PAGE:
- Faithful Renderings: Jewish-Christian Difference and the Politics of Translation
Naomi Seidman opens her unusually lucid and compelling scholarly book, Faithful Renderings: Jewish-Christian Difference and the Politics of Translation, by telling a story about her father when he was a postwar translator. Through his labors as a kind of "double agent" working between the newly liberated French authorities and displaced European Jews who found themselves in France, his story, retold here, comes to enact the broader argument of the book. What Seidman argues here and throughout the book is that translation narratives should be "read not as transparent truth but rather as ideologically marked 'emplotment'" (p. 3). She does this by focusing on the relationship between Jews and Christians, from the Septuagint, the earliest Greek translation of the Hebrew Bible, [End Page 171] to the Holocaust and beyond. In a sense, this longer history comes to flesh out the riddle that is her father's postwar story.
In what follows, I want to share the bare outline of this family history in order to show how Seidman draws readers in, through the telling of this and other stories. What is striking is that the relationship between this Jewish feminist daughter, Naomi Seidman, and her father is so central to this important scholarly work. Thus I begin with the story.
In her introduction, "The Translator as Double Agent," Seidman explains that her Polish Jewish father grew up in an affluent Hasidic home and studied French history as a Ph.D. student in Warsaw before the Second World War. Given this unusual background, he was uniquely suited to take on the role of unofficial liaison between the French authorities and the Jewish refugee community in Paris after the war. As she tells us,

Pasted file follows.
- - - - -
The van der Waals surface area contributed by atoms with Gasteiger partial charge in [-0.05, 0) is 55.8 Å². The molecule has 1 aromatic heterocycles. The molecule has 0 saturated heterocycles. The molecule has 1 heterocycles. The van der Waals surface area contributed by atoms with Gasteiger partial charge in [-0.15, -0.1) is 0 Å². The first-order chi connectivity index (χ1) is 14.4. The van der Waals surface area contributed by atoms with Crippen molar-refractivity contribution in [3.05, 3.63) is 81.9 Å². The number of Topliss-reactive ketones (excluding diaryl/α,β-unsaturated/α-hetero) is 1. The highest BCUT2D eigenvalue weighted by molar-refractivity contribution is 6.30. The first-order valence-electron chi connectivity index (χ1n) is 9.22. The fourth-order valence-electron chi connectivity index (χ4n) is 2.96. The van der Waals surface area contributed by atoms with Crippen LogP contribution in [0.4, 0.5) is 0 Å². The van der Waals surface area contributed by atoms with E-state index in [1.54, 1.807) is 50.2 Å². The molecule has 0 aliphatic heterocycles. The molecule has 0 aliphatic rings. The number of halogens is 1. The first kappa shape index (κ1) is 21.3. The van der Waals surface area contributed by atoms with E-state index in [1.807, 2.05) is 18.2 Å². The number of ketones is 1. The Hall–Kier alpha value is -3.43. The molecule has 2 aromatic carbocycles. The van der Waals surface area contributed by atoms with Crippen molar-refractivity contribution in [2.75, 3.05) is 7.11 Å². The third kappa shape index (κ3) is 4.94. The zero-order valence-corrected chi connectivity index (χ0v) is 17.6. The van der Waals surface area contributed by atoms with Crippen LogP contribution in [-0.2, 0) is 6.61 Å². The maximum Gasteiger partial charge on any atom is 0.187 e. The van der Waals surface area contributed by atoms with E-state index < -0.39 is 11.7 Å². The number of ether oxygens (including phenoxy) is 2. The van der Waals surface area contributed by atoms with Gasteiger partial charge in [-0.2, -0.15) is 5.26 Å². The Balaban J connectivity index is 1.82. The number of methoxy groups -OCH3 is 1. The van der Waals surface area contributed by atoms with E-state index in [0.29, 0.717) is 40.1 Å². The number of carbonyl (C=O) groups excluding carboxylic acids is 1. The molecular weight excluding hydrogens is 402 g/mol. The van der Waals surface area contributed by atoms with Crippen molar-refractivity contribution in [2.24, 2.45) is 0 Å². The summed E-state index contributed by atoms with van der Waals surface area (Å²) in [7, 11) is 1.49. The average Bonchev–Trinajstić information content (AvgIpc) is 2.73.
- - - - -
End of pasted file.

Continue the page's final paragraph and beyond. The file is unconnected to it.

One morning, my father was called to the Gare de l'Est, where the police were holding a group of Jewish refugees who had managed to cross three or four borders without proper documents. The scene in the train station was chaotic, the refugees were upset and exhausted, and my father asked the police if he could speak with the group.pp. 1–2
Seidman goes on to explain that her father spoke to the refugees in Yiddish, telling them not to be afraid. He also made it clear to them that, while the French authorities were not Jews, they were not Nazis either, and would not mistreat them. He further assured them that the local Jewish community would help get them released. Of course after this long discussion in Yiddish the French police wanted to know what he had said to calm down the situation. In response, Seidman explains,
Thinking fast, and thinking in French, my father "translated" his Yiddish words for the policemen: "I quoted them the words of a great Frenchman: 'Every free man has two homelands—his own, and France.' I assured them that they, who had suffered so much, had arrived at a safe haven, the birthplace of human liberty." As my father told it, the gendarmes wiped away patriotic tears at his speech.pp. 1–2
This ability to assess the situation and know what these different audiences needed to hear to make sure that everyone would emerge safely from what was already a charged and dangerous situation is the kind of political savvy Naomi Seidman sees at the heart of the labor of translation. This savvy is crucial to appreciating the role of translation in the long history of Jewish and Christian relations; in the rest of her book Seidman discusses how attention to the politics of translation itself becomes a mark of Jewish translation practices.
As Seidman explains, acts of translation are bound up with whole sets of cultural and theological assumptions. This is especially so in the case of biblical translations. Here the notion of the spirit versus the letter of the law is played out in the very act of translation, with Christian commitments to the spirit and not the letter of the text. As Seidman shows, this very Christian preference for the spirit of the...